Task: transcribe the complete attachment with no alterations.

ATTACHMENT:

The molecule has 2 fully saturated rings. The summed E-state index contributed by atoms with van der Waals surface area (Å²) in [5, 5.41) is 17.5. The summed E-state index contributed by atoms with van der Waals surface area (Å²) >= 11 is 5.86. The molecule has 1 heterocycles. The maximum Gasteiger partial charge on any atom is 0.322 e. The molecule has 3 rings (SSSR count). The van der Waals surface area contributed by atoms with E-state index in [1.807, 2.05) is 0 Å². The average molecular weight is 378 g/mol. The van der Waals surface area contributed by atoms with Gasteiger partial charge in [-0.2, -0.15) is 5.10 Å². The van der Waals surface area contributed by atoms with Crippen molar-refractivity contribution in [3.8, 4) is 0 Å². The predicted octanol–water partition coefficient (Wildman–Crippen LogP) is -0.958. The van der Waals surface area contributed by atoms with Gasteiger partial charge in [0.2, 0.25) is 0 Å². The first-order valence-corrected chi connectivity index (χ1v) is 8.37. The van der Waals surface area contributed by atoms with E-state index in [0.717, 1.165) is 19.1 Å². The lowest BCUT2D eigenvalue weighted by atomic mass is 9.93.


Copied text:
The molecule has 2 fully saturated rings. The summed E-state index contributed by atoms with van der Waals surface area (Å²) in [5, 5.41) is 17.5. The summed E-state index contributed by atoms with van der Waals surface area (Å²) >= 11 is 5.86. The molecule has 1 heterocycles. The maximum Gasteiger partial charge on any atom is 0.322 e. The molecule has 3 rings (SSSR count). The van der Waals surface area contributed by atoms with E-state index in [1.807, 2.05) is 0 Å². The average molecular weight is 378 g/mol. The van der Waals surface area contributed by atoms with Gasteiger partial charge in [-0.2, -0.15) is 5.10 Å². The van der Waals surface area contributed by atoms with Crippen molar-refractivity contribution in [3.8, 4) is 0 Å². The predicted octanol–water partition coefficient (Wildman–Crippen LogP) is -0.958. The van der Waals surface area contributed by atoms with Gasteiger partial charge in [0.2, 0.25) is 0 Å². The first-order valence-corrected chi connectivity index (χ1v) is 8.37. The van der Waals surface area contributed by atoms with E-state index in [0.717, 1.165) is 19.1 Å². The lowest BCUT2D eigenvalue weighted by atomic mass is 9.93.